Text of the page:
Arthur Butterworth (4 August 1923 – 20 November 2014) was born in the Manchester suburb of New Moston. His father was the choir secretary at the local church. Butterworth's mother played the piano, and he sang in the choir. Young Butterworth paid sixpence to attend Hallé concerts and volunteered for the local brass band, where he was assigned the trombone. He began conducting classes while still a youngster and performed with the well-known band at Besses o' th' Barn. He caught his trombone on tram tracks while serving with the band and, disheartened by the mishap, switched to the trumpet. Percy Penrose, his music teacher at North Manchester Grammar School, encouraged him, although his parents and headmaster attempted to discourage him from pursuing music as a full-time profession. Butterfield's five years in the army during WWII limited his musical opportunities, but he more than made up for it afterward.
However, in 1939, he was awarded the Alexander Owen Scholarship for talented brass players. His first piece was performed in front of an audience by the Wingates Band, directed by Granville Bantock. Butterworth had no clue how well-known Bantock was at the time or that he was a close friend of Sibelius, whom he admired! "If you strive hard enough, maybe one day you'll grow up to be a real composer," the great man remarked gently. Butterworth studied composition under Richard Hall at the Royal Manchester College of Music (now the Royal Northern College of Music) and trumpet and directing. After writing to Ralph Vaughan Williams in 1950 and seeking instruction, he studied composition with him. From 1949 to 1955, he was a trumpeter with the Scottish National Orchestra (now the Royal Scottish National Orchestra). From 1955 to 1962, he was a member of the Hallé; he also worked as a freelance musician until 1963. In the same year, he started teaching at the Huddersfield School of Music. He coupled with his writing and directing (he was the principal conductor of the Huddersfield Philharmonic Orchestra). In 1995, he was awarded the MBE.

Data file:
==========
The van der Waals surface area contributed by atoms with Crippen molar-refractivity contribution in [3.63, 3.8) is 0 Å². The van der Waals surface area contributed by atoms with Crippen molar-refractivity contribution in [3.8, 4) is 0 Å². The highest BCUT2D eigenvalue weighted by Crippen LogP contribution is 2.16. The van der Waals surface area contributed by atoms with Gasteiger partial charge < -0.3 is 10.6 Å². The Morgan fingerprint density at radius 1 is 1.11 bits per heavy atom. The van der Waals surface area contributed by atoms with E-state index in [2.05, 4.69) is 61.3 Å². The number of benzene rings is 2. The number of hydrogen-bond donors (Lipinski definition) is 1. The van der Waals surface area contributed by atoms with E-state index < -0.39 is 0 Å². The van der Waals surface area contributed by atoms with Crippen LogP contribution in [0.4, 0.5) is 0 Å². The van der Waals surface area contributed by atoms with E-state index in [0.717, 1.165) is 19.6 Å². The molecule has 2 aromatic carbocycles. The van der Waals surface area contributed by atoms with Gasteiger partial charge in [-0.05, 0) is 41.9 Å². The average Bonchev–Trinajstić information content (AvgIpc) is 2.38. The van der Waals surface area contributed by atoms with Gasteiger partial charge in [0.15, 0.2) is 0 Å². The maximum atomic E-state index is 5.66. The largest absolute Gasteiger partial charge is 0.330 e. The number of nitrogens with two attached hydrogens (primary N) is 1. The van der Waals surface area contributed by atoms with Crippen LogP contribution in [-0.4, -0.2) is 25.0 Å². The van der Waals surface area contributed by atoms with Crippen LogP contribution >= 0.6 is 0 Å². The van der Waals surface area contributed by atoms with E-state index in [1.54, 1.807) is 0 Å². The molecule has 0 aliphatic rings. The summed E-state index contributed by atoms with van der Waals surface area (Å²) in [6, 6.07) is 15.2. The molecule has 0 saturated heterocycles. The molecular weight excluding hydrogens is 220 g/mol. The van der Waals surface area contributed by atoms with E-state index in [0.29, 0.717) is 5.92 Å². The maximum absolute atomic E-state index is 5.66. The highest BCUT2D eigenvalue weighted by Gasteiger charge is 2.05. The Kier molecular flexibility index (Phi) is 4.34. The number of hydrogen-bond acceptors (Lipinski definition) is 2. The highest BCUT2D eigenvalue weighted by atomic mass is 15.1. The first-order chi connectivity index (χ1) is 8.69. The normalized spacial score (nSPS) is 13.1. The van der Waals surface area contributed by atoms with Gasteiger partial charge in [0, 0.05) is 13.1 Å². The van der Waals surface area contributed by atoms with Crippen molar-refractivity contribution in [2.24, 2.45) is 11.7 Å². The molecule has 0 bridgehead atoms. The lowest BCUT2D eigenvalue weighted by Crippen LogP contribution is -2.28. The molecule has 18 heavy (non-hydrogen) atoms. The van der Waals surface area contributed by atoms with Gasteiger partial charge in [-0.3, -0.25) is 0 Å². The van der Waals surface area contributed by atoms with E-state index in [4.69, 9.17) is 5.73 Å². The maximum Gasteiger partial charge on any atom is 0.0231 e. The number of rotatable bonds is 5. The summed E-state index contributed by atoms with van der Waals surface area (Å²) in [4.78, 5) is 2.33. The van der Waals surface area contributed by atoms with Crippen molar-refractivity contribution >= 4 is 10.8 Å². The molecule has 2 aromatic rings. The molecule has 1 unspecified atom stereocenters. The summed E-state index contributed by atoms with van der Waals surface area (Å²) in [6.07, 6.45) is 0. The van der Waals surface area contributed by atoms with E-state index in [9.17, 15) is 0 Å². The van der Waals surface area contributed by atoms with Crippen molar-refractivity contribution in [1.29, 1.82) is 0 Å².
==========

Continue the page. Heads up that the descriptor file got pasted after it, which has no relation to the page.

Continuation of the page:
George Butterworth (1885–1916), the composer, was not related to him. Seven symphonies, eight concertos, many additional major orchestral compositions, and a significant quantity of serious brass music are among his works (almost totally neglected by the brass band movement). Butterworth returned to the Royal Scottish National Orchestra in the summer of 2008 to direct a recording of his Fourth Symphony (1986) and Viola Concerto (1988) with Sarah-Jane Bradley, an English viola player. On November 15, 2009, the St Petersburg State Capella Orchestra performed Beethoven's Sixth Symphony in Saint Petersburg. The Dutton Epoch Label has published a collection of Arthur Butterworth's symphonic and chamber compositions. Under the direction of the composer, the Royal Scottish National Orchestra performs the Viola Concerto, as well as the Fourth and Fifth Symphonies. Barbirolli's 1958 mono recording of Butterworth's First Symphony is included in one of the editions and a series of reminiscences by the composer.
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